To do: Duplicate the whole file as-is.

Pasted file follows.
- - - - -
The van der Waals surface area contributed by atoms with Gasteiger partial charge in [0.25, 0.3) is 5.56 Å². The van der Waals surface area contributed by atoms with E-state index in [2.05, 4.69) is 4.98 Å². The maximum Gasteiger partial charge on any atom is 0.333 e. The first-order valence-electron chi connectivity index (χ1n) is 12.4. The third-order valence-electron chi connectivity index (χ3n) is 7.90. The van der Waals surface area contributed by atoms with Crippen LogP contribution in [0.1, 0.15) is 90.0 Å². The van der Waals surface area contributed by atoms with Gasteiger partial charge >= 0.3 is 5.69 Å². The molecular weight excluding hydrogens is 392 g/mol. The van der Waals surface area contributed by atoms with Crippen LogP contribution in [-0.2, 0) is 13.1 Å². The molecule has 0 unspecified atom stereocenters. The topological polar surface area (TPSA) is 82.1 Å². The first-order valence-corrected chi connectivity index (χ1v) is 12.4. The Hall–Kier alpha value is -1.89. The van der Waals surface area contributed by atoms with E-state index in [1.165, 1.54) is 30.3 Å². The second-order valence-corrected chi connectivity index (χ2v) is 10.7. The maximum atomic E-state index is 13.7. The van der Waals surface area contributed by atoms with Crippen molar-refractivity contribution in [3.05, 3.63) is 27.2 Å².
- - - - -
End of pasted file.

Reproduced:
The van der Waals surface area contributed by atoms with Gasteiger partial charge in [0.25, 0.3) is 5.56 Å². The van der Waals surface area contributed by atoms with E-state index in [2.05, 4.69) is 4.98 Å². The maximum Gasteiger partial charge on any atom is 0.333 e. The first-order valence-electron chi connectivity index (χ1n) is 12.4. The third-order valence-electron chi connectivity index (χ3n) is 7.90. The van der Waals surface area contributed by atoms with Crippen LogP contribution in [0.1, 0.15) is 90.0 Å². The van der Waals surface area contributed by atoms with Gasteiger partial charge >= 0.3 is 5.69 Å². The molecular weight excluding hydrogens is 392 g/mol. The van der Waals surface area contributed by atoms with Crippen LogP contribution in [-0.2, 0) is 13.1 Å². The molecule has 0 unspecified atom stereocenters. The topological polar surface area (TPSA) is 82.1 Å². The first-order valence-corrected chi connectivity index (χ1v) is 12.4. The Hall–Kier alpha value is -1.89. The van der Waals surface area contributed by atoms with E-state index in [1.165, 1.54) is 30.3 Å². The second-order valence-corrected chi connectivity index (χ2v) is 10.7. The maximum atomic E-state index is 13.7. The van der Waals surface area contributed by atoms with Crippen molar-refractivity contribution in [3.05, 3.63) is 27.2 Å².